Discrimination on the grounds of religious belief or activity will be made unlawful in the areas of employment, education and the provision of goods and services, under a bill to go to federal parliament this week.
Prime Minister Scott Morrison will personally introduce the government's long-promised religious discrimination laws on Thursday.
Details of the bill were released late on Tuesday after the coalition joint partyroom backed it.
The laws will provide that making a statement of belief, in good faith, would not be discrimination under any Australian anti-discrimination law.
However this would not apply to statements which are malicious, or which a reasonable person would consider would threaten, intimidate, harass, or vilify a person or a group of persons.
The bill will restrict the ability of bodies to impose standards of behaviour on members of that profession, trade or occupation that would prevent a person from making a statement of belief in their private capacity.
And it will allow religious organisations such as schools to give preference to people of the same religion as the religious body in employment decisions.
The government says the bill will not allow discrimination on the basis of age, disability, race or sex.
It is expected the laws won't pass by the end of this year, as they will go to a Senate inquiry.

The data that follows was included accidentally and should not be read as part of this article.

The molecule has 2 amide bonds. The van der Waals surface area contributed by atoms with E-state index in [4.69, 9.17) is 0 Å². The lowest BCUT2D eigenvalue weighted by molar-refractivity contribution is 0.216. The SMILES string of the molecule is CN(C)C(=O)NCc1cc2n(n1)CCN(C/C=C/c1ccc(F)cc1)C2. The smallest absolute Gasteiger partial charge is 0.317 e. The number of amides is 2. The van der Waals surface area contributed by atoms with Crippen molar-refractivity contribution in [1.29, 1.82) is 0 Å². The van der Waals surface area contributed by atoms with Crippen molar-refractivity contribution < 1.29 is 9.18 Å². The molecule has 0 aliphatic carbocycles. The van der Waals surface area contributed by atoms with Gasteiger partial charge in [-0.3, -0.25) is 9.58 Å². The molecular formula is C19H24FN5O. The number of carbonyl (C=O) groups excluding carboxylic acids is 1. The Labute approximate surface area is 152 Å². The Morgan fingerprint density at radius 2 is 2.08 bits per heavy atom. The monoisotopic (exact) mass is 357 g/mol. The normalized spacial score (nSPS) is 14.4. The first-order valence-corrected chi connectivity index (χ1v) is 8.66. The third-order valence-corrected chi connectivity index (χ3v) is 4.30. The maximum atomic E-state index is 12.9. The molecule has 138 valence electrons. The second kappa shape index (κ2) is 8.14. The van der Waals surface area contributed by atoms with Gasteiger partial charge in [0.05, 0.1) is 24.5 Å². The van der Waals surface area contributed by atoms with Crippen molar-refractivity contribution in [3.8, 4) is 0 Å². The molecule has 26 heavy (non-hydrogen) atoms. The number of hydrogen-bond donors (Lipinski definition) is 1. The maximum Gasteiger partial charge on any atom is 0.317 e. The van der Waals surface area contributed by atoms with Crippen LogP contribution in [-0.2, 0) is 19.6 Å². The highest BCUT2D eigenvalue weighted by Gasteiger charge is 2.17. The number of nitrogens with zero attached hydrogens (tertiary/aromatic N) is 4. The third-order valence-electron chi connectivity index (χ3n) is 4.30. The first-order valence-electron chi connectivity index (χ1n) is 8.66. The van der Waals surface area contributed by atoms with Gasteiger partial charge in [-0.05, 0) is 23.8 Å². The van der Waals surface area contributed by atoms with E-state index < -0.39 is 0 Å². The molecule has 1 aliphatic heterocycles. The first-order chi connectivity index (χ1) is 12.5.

Mr Morrison told his party room the bill was about tolerance and balancing freedom with responsibility.
"It is a religious discrimination bill, not a religious freedom bill," he told coalition members.
The prime minister also described it as a shield and not a sword.
Some partyroom concerns were raised about the bill, including a contentious clause designed to protect people who made statements about their religious beliefs.
Others stressed the need to deliver on the 2019 election promise and get the legislation to a vote.
Separately, crossbencher Pauline Hanson indicated she wouldn't support the bill in its current form, while Rex Patrick and Rebekha Sharkie didn't see the need for it.
Earlier on Tuesday, Equality Australia, which lobbies for the rights of LGBTIQ+ people, was worried some of the bill's "worst elements" remained.
Chief among the group's objections was the clause for people making statements about their beliefs.
"This will allow someone to be given a defence to a discrimination complaint if they say offensive, insulting, inappropriate, unacceptable things," chief executive Anna Brown told ABC radio.
"In broad terms, it overrides existing protections for vulnerable groups, it compromises access to judgement-free health care and inclusive workplaces."
Ms Brown was concerned a nurse, for example, could be protected if they told someone with HIV the illness was a punishment from God.
"That person on the receiving end (would be, under the bill) prevented from bringing a complaint against the person that made that statement because their statement of belief is protected," she said.